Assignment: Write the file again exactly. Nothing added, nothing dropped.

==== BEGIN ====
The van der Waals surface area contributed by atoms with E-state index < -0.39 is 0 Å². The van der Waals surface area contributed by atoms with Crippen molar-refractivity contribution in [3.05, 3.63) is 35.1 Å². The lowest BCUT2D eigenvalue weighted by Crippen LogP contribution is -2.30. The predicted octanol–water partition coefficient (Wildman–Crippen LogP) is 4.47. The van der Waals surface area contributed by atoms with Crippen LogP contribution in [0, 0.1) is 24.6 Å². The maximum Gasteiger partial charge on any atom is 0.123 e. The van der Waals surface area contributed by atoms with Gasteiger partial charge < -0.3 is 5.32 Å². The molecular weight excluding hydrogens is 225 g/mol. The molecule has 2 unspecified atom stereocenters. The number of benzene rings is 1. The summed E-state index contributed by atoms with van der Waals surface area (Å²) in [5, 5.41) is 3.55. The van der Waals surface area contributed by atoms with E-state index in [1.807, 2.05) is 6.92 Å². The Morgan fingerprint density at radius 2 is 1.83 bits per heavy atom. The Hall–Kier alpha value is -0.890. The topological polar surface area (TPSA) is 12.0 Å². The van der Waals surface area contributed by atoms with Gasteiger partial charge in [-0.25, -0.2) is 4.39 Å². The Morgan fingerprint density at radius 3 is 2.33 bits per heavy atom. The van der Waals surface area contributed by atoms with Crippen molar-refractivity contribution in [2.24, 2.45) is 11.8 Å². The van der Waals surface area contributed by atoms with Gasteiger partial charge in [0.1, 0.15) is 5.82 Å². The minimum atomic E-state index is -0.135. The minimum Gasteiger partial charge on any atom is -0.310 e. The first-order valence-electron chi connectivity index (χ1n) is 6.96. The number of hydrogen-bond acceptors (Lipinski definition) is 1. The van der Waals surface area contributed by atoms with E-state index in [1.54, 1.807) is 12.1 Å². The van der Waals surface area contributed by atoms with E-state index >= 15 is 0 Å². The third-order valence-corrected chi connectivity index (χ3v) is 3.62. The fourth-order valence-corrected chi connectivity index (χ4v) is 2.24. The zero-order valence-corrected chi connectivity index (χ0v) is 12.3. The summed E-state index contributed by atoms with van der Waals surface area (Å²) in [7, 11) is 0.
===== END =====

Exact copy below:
The van der Waals surface area contributed by atoms with E-state index < -0.39 is 0 Å². The van der Waals surface area contributed by atoms with Crippen molar-refractivity contribution in [3.05, 3.63) is 35.1 Å². The lowest BCUT2D eigenvalue weighted by Crippen LogP contribution is -2.30. The predicted octanol–water partition coefficient (Wildman–Crippen LogP) is 4.47. The van der Waals surface area contributed by atoms with Crippen LogP contribution in [0, 0.1) is 24.6 Å². The maximum Gasteiger partial charge on any atom is 0.123 e. The van der Waals surface area contributed by atoms with Gasteiger partial charge < -0.3 is 5.32 Å². The molecular weight excluding hydrogens is 225 g/mol. The molecule has 2 unspecified atom stereocenters. The number of benzene rings is 1. The summed E-state index contributed by atoms with van der Waals surface area (Å²) in [5, 5.41) is 3.55. The van der Waals surface area contributed by atoms with E-state index in [1.807, 2.05) is 6.92 Å². The Morgan fingerprint density at radius 2 is 1.83 bits per heavy atom. The Hall–Kier alpha value is -0.890. The topological polar surface area (TPSA) is 12.0 Å². The van der Waals surface area contributed by atoms with Gasteiger partial charge in [-0.25, -0.2) is 4.39 Å². The Morgan fingerprint density at radius 3 is 2.33 bits per heavy atom. The van der Waals surface area contributed by atoms with Crippen molar-refractivity contribution in [2.24, 2.45) is 11.8 Å². The van der Waals surface area contributed by atoms with Gasteiger partial charge in [0.1, 0.15) is 5.82 Å². The minimum atomic E-state index is -0.135. The minimum Gasteiger partial charge on any atom is -0.310 e. The first-order valence-electron chi connectivity index (χ1n) is 6.96. The number of hydrogen-bond acceptors (Lipinski definition) is 1. The van der Waals surface area contributed by atoms with E-state index in [1.54, 1.807) is 12.1 Å². The van der Waals surface area contributed by atoms with E-state index >= 15 is 0 Å². The third-order valence-corrected chi connectivity index (χ3v) is 3.62. The fourth-order valence-corrected chi connectivity index (χ4v) is 2.24. The zero-order valence-corrected chi connectivity index (χ0v) is 12.3. The summed E-state index contributed by atoms with van der Waals surface area (Å²) in [7, 11) is 0.